Dubai: Domestic violence and social challenges faced by women and girls in the Arab region have worsened after the outbreak of COVID-19, a new policy brief by the UN Economic and Social Commission for Western Asia (ESCWA) said.
"Domestic violence has increased in the world and the Arab region with lockdowns, enforced co-existence due to quarantines, economic stress, perceived and real food insecurity, and fears about exposure to the virus," ESCWA Executive Secretary Rola Dashti said on Monday, Xinhua news agency reported.
Female survivors of violence will face increased difficulties in accessing help during the pandemic, Dashti said.
“Violence is not confined to the battlefield,” UN Secretary-General Antonio Guterres said in a statement and video published on his official Twitter page.
“For many women and girls, the threat looms largest where they should be safest. In their own homes.”
Guterres urged governments to set up emergency warning systems in pharmacies and groceries to help “women to seek support, without alerting their abuser.”
“Together, we can and must prevent violence everywhere, from war zones to people’s homes, as we work to beat COVID-19.”
Within households, women often assume the role of informal healthcare providers and caretakers, which results in them being emotionally and physically exhausted, further increasing those risks.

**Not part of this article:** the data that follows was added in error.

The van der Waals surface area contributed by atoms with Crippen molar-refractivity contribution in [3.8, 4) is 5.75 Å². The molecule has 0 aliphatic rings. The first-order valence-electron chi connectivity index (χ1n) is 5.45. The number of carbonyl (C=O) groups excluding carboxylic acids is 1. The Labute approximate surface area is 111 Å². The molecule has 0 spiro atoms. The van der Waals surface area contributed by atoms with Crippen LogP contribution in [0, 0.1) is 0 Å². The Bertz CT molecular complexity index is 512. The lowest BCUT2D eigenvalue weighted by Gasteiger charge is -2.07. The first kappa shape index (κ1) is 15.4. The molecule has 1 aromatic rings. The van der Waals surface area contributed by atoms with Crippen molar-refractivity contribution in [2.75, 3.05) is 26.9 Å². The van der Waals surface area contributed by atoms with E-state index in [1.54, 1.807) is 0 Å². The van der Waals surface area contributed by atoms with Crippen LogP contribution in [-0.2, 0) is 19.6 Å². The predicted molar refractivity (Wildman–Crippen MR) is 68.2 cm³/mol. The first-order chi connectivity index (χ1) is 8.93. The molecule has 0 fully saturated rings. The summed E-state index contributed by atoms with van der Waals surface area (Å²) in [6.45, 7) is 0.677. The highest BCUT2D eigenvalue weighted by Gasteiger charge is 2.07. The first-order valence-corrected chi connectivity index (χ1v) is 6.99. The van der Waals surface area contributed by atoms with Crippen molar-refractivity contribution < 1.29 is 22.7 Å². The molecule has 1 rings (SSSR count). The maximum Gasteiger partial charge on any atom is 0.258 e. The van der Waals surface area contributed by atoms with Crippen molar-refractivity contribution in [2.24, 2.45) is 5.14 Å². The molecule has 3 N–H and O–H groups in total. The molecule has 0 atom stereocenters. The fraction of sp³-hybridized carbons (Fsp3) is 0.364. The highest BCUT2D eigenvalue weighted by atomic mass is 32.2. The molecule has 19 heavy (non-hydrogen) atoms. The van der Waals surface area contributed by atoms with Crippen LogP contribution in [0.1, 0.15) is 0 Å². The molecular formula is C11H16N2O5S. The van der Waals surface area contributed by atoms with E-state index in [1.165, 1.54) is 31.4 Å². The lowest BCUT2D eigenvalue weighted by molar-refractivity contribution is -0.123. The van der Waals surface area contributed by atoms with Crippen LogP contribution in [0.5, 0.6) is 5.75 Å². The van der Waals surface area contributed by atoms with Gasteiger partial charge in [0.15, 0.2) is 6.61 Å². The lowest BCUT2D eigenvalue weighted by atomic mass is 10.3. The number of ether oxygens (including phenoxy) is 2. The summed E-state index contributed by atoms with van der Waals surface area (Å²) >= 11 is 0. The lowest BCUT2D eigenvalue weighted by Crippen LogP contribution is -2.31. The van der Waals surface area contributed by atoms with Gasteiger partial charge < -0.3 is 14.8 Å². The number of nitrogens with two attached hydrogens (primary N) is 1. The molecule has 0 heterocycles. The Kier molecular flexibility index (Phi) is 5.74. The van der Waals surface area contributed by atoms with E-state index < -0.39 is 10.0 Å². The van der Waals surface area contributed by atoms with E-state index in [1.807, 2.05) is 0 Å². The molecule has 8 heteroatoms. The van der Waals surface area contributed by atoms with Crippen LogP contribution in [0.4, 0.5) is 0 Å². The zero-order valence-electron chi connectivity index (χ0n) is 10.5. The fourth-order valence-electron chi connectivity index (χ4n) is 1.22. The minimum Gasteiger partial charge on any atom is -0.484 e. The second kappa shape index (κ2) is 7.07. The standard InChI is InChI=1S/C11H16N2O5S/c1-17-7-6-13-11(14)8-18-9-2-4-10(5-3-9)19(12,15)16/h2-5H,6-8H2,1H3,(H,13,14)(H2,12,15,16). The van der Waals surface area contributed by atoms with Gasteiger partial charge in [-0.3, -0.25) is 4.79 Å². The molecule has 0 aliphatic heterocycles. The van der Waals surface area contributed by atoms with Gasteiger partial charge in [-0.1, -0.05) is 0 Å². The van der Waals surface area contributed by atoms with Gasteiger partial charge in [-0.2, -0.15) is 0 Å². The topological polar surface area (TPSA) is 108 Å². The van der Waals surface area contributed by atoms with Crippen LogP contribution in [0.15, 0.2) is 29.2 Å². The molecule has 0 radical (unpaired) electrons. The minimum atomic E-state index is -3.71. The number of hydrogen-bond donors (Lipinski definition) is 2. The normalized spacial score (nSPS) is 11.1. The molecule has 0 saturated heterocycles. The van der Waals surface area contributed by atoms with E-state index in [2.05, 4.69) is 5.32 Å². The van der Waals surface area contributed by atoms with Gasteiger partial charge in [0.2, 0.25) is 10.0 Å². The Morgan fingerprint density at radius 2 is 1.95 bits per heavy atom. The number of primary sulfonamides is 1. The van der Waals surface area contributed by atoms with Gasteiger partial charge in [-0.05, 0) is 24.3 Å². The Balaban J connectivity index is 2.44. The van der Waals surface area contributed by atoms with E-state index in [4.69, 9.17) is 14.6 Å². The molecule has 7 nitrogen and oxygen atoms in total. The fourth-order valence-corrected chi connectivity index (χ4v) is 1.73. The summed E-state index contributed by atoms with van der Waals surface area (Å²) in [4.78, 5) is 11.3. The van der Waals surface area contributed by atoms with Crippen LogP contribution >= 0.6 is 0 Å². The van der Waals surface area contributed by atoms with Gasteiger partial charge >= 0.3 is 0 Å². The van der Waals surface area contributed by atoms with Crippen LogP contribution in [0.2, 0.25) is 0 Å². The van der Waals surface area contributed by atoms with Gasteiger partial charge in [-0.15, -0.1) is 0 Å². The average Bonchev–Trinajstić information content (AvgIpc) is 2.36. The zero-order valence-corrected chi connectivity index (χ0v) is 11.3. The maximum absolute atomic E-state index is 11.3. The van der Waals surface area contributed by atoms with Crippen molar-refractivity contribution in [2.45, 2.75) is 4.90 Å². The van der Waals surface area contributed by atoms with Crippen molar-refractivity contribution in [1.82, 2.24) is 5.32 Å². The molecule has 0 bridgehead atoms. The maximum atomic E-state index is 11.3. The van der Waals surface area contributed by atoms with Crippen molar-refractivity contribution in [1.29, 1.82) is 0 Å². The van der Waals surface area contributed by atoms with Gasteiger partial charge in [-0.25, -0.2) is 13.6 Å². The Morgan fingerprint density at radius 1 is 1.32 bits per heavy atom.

In a video that has since gone viral, a Jordanian woman pleads for help after a nationwide coronavirus lockdown trapped her with her abusive family.
“My son and I are always hit, and they kept threatening to report me if I run away,” Eman Al Khatib said in a video posted on social media.
Despite losing her job and being unable to find a new one due to the restrictions on movements in Jordan, the 36-year-old said that she could no longer escape the abuse inflicted on her by her mother and brothers.
In the video, Al Khatib called on authorities and women’s rights activists to take action and stop the violence that she had suffered from for years.
Since the video was posted, the Jordanian Women’s Union managed to get Al Khatib and her son out of their abusive home.
Al Khatib’s case mirrors the stories of dozens of women across the world as the global pandemic leaves victims of domestic violence stuck at home and more vulnerable to abuse, with a rise in the number of reported cases.